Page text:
Johann Sebastian Bach


Born: March 31, 1685 Eisenach, Thuringia, Germany
Died:  July 28, 1750 Leipzig, Saxony, Germany


A Few Facts About J. S. Bach


  • Bach’s father Johann Ambrosius was a 7th generation musician and taught his son the violin and harpsichord. When Bach was 10 years old both his parents died within months of each other.  He was left in care of his elder brother Johann Christoph who taught him to play the organ.
  • Bach’s eleven year tenure at the Court of Duke Wilhelm Ernst in Weimer came to an unhappy conclusion. On November 6th  1717 it is recorded that he “was confined to the County Judge’s place of detention for too stubbornly forcing the issue of his dismissal and finally on December 2 was freed from arrest with notice of his unfavourable discharge.
  • In 1705 Bach made the 450 km journey from Arnstadt to Lübeck to visit Dieterich Buxtehude. He angered his employer by extending his four week leave to four months; perhaps the fact that he made the journey on foot could account for the extra time.
  • Bach and Handel were born in the same year only 130 kilometres apart. In 1719, Bach made the 35 kilometre journey from Köthen to Halle to meet Handel.  We are not told what mode of transportation he used but by the time he had arrived Handel had left town. They were never to meet.
  • Bach was married twice. First to his second cousin Maria Barbara Bach with whom he had seven children, his second wife was Anna Magdalena Wicke and they had thirteen children.  Of the 20 only 10 survived to adulthood and of those 10, four became notable composers.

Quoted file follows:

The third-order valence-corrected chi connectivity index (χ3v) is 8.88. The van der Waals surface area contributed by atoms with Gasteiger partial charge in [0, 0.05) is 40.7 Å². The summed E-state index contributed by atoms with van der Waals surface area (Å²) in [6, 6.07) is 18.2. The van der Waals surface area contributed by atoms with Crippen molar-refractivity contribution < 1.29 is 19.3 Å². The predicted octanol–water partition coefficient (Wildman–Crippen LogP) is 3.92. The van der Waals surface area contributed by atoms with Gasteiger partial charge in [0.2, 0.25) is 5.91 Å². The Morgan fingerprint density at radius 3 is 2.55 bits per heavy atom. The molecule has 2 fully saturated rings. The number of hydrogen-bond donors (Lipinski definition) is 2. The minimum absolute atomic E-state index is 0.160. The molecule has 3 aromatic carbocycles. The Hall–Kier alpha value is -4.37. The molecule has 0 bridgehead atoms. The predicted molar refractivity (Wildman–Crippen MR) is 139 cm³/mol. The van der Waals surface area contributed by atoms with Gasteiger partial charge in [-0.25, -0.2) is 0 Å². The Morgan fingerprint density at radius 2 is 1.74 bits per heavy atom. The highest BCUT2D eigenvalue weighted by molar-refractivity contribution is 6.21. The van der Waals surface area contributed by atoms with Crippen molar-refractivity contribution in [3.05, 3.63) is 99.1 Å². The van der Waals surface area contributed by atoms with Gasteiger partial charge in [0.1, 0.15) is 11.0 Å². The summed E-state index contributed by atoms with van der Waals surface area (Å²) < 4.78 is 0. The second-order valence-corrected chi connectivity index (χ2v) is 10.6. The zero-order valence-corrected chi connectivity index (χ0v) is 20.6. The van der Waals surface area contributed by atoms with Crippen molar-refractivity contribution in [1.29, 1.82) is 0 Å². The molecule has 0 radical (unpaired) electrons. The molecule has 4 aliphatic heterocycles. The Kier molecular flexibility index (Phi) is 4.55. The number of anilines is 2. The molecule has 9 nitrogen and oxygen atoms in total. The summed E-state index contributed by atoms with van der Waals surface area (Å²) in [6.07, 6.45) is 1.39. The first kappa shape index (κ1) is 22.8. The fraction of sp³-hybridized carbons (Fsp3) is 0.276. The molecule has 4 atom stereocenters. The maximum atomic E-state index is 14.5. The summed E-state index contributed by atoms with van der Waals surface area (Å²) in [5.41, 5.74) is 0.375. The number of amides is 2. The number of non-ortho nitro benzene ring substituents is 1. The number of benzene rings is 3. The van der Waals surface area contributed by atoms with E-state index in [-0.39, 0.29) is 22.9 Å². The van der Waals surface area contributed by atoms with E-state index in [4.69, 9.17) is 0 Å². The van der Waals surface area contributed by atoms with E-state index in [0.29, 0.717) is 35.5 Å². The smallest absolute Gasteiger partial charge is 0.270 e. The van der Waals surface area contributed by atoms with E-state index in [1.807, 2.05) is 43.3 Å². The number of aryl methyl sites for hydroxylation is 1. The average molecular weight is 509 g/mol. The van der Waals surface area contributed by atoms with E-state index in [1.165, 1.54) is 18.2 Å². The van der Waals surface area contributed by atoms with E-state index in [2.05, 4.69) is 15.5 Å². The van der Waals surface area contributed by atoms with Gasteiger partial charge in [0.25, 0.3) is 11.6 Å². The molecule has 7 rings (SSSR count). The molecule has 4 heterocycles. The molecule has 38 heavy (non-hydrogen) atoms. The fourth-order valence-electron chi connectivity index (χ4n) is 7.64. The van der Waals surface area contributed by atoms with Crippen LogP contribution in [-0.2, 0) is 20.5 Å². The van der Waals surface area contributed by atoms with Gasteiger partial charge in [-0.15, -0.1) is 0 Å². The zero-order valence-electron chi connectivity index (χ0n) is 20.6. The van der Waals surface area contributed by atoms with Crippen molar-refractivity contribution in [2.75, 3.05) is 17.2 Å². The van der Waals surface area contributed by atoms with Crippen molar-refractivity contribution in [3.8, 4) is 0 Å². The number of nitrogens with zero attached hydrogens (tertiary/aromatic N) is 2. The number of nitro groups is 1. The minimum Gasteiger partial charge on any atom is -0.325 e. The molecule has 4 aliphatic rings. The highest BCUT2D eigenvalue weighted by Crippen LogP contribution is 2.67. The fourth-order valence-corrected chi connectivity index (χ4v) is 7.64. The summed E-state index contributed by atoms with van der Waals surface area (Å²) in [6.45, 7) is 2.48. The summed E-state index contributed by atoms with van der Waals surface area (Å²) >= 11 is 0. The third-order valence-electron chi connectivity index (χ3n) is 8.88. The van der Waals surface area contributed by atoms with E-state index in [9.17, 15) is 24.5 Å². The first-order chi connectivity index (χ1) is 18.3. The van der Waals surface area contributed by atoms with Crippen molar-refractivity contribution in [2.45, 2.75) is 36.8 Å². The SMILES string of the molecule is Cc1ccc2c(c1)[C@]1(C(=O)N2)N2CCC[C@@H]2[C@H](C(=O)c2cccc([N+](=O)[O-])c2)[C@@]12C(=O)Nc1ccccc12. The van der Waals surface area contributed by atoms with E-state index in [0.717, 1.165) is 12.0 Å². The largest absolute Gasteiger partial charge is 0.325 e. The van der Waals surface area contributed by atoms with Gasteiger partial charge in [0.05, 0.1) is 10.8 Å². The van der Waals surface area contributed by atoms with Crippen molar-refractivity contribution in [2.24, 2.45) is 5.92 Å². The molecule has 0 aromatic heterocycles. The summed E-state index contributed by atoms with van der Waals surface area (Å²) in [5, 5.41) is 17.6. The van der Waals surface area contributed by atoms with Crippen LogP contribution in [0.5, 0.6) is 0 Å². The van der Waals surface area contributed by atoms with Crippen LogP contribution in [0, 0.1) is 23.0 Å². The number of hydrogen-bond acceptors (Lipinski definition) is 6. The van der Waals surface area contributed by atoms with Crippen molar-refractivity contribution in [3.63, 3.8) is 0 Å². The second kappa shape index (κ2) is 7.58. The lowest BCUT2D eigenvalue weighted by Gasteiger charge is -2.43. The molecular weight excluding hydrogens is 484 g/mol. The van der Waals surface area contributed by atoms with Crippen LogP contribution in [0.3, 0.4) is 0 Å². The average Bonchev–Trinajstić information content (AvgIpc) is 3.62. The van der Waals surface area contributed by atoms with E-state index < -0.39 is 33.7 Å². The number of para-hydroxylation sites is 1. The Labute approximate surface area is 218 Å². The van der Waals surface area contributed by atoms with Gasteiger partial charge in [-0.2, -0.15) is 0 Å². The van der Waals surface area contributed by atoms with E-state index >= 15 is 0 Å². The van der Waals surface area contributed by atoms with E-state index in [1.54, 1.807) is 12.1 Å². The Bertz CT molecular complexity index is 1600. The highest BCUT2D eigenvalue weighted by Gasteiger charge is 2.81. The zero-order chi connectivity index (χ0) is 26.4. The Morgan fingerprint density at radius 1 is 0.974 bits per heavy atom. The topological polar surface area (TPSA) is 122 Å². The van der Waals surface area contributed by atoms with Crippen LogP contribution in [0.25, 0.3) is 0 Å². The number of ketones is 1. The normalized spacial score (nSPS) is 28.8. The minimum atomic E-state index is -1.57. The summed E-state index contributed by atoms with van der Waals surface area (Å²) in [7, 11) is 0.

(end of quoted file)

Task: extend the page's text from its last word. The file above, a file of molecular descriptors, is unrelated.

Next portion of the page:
• With advancing blindness Bach subjected himself to the ministrations of John Taylor, a quack “eye surgeon” who travelled Europe touting fake treatments for cataracts. Bach developed a fever shortly after and on July 28th 1750 suffered a stroke and died. It should be noted that Taylor’s same treatments for Handel in 1758 are thought to have hastened the composer’s death in 1759.



Keyboard Concerto in F Minor (Largo) BWV 1056


  • The harpsichord appeared late amongst the solo instruments featured in concertos and there is a possibility that Bach was the first composer to write concerti for the keyboard
  • The second movement (Largo) of BWV 1056 is a short 3 minutes and serenely simple. The melody elegantly, almost tenderly, weaves its way over a pizzicato arrangement on the strings, ending with a collective sigh.
  • The piece is an arrangement of the Sinfonia to Cantata 156, Ich steh mit einem Fuß im Grabe (I stand with one foot in the grave), which in itself may have been borrowed from an oboe concerto in F major. So, in this case we may be listening to an arrangement of an arrangement in an arrangement for piano!
  • It has also been noted that there are similarities to the Andante of Georg Philipp Telemann’s Flute Concerto in G major. Bach may have been elaborating on his friend’s piece – an aged old tradition amongst composers.
  • Glen Gould’s performance of the largo was used in George Roy Hill’s film version of Kurt Vonnegut’s Slaughterhouse Five. Gould provided the majority of the soundtrack – all of it music composed by Bach.


There are many versions available on YouTube including:

Glen Gould (
Maria João Pires (
Simone Dinnerstein (

And a quick search comes up with many others.








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